Abolishment of the feline species was a topic that had only been brought up in private meetings among the Council of Five once or twice before. It was never assumed that the concept would be revived publicly during a live broadcasting of the yearly color festival. Near the beginning of the festivities (which was slightly after mid-evening) The First of the Five, Minister Conx, stepped onto the capitol building’s twenty fifth story balcony. Conx was a mammoth in comparison to those within his species boundaries, being almost double the size of other mongrels. Though, in contrast to his brutish appearance, The First of the Five was a rather congenial canine, at least when compared to the other council members. The metal platform groaned in protest under the minister’s weight as he approached the podium that had been set up several hours earlier. He adjusted himself and briefly glanced down at the crowded central plaza and streets.
Festival lanterns hung on lines stretching from building to building, glistening in a fantastic multicolored light. The lanterns varied in height, some being only a few feet off the ground while others extended into the crimson sky where towering skyscrapers reached their peak. The lantern light danced off the minister’s coarse fur causing it to glimmer in a strange fashion.
Conx rested his arms on the pulpit and quickly cleared his throat. A filming drone flew through the air and stopped next to Conx, pointing its small lens at The Minister to broadcast his voice live through the city speakers and homes of those unable to attend the celebration.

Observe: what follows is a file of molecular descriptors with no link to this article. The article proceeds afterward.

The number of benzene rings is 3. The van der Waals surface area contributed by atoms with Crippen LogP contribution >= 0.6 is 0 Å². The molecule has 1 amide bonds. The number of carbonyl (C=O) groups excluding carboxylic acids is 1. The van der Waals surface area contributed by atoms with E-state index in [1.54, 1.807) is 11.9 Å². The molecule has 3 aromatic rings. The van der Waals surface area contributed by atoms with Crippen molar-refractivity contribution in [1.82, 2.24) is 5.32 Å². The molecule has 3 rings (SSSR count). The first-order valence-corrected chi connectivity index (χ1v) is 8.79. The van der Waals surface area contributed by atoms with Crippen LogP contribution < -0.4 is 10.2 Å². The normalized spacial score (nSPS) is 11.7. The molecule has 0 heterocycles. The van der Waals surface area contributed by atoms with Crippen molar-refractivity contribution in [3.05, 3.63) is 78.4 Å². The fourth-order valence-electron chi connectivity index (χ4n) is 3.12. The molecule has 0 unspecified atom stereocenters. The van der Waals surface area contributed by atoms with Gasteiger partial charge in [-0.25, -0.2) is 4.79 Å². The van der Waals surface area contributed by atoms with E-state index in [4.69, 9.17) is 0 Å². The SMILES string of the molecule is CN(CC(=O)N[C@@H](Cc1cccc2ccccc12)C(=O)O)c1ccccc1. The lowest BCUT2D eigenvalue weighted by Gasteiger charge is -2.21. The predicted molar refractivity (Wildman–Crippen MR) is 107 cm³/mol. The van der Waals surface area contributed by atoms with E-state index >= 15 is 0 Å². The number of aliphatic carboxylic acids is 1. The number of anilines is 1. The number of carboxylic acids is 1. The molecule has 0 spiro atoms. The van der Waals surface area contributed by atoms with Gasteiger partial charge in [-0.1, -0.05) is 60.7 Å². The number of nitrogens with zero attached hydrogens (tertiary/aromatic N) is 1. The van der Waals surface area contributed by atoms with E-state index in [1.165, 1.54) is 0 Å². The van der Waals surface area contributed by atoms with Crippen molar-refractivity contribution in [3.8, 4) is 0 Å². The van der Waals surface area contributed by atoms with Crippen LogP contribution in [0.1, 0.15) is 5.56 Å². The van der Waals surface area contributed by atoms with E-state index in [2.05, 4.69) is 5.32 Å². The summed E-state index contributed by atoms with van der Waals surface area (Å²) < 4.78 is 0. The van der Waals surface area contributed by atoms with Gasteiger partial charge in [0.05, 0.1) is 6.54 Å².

“Ladies and gentlemen, species of all kinds, I welcome you to the fifty eighth annual color festival, a celebration of the humble beginnings of our great city!” Conx warmly announced in his booming voice, opening his arms in a personable manner. The crowds below cheered in response to his statement. The minister let the crowd settle into silence again before continuing. “However, before we begin the festivities, The Master has asked that I announce the passing of these regulations.”
There was silence as an uneasy feeling passed through the crowd. A single mention of The Fifth of the Five sent chills down the spines of every soul standing in the central plaza. The Minister noted the change in mood and cleared his throat respectively.
“Might I remind you, The Master, the council and I are looking for ways to improve Terrum for the benefit of all.” The Minister paused briefly. “We only wish to bring peace and prosperity to our way of life!”
The crowd began to whisper amongst themselves, but Conx raised his hand and silence returned. “Regardless of what you may murmur against The Master and The Council, once a decision has been made, it is final.” The Minister’s face darkened as he continued. “With that, I present the latest proclamation.” He disappeared under the podium for a moment, before reappearing again with a rather large document. He smoothed the document out on the podium, cleared his throat again and began to read:
“Proclamation 46,” Conx read. “Upon reviewing recent events that have taken place within companies, organizations, public services, as well as religious meetings, The Council of Five has determined that all those within, or who claim to have been involved with the secret organization, The Tail, are to be charged with murder, plundering, robbery, criminal mischeif and mayhem…” The Minister squinted at the document nervously, checking that he was reading every word correctly. “...for which, as unfortunate as it may be, the sentence for committing such crimes is death. A formal execution will take place the evening after this document is read.” The Minister looked up from the document, genuine sorrow in his eyes. “I give my sincere condolences in advance.” He replaced the document under the pulpit, concluding the proclamation.
“On a lighter note,” Conx said, straightening his posture, a pseudo smile spreading across his face. “The festivities may now begin!” The lamps glowed brighter than before, but nobody cheered. Without another word or glance toward the crowds below, The Minister whirled around, taking several large strides across the balcony before opening the large glass doors leading back into the capitol building.